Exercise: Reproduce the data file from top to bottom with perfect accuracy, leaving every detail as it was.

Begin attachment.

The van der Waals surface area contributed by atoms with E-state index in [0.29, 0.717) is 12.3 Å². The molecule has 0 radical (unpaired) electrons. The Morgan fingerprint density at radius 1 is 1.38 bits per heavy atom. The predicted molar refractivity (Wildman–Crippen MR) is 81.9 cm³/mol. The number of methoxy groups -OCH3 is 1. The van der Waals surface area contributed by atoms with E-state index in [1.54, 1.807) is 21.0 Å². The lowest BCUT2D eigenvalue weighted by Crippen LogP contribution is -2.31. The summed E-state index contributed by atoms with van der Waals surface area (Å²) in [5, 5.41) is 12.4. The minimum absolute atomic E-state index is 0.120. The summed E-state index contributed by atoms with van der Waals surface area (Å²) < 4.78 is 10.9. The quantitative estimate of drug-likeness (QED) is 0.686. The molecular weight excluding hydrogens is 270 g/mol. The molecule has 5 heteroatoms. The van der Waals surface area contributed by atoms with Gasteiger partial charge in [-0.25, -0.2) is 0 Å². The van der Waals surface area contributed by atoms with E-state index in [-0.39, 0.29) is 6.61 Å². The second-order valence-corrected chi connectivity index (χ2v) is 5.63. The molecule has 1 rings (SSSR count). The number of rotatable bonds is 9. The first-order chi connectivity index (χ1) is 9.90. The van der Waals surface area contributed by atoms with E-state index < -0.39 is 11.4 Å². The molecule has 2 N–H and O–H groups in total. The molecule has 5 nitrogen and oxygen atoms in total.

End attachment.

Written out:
The van der Waals surface area contributed by atoms with E-state index in [0.29, 0.717) is 12.3 Å². The molecule has 0 radical (unpaired) electrons. The Morgan fingerprint density at radius 1 is 1.38 bits per heavy atom. The predicted molar refractivity (Wildman–Crippen MR) is 81.9 cm³/mol. The number of methoxy groups -OCH3 is 1. The van der Waals surface area contributed by atoms with E-state index in [1.54, 1.807) is 21.0 Å². The lowest BCUT2D eigenvalue weighted by Crippen LogP contribution is -2.31. The summed E-state index contributed by atoms with van der Waals surface area (Å²) in [5, 5.41) is 12.4. The minimum absolute atomic E-state index is 0.120. The summed E-state index contributed by atoms with van der Waals surface area (Å²) < 4.78 is 10.9. The quantitative estimate of drug-likeness (QED) is 0.686. The molecular weight excluding hydrogens is 270 g/mol. The molecule has 5 heteroatoms. The van der Waals surface area contributed by atoms with Gasteiger partial charge in [-0.25, -0.2) is 0 Å². The van der Waals surface area contributed by atoms with E-state index in [-0.39, 0.29) is 6.61 Å². The second-order valence-corrected chi connectivity index (χ2v) is 5.63. The molecule has 1 rings (SSSR count). The number of rotatable bonds is 9. The first-order chi connectivity index (χ1) is 9.90. The van der Waals surface area contributed by atoms with E-state index < -0.39 is 11.4 Å². The molecule has 2 N–H and O–H groups in total. The molecule has 5 nitrogen and oxygen atoms in total.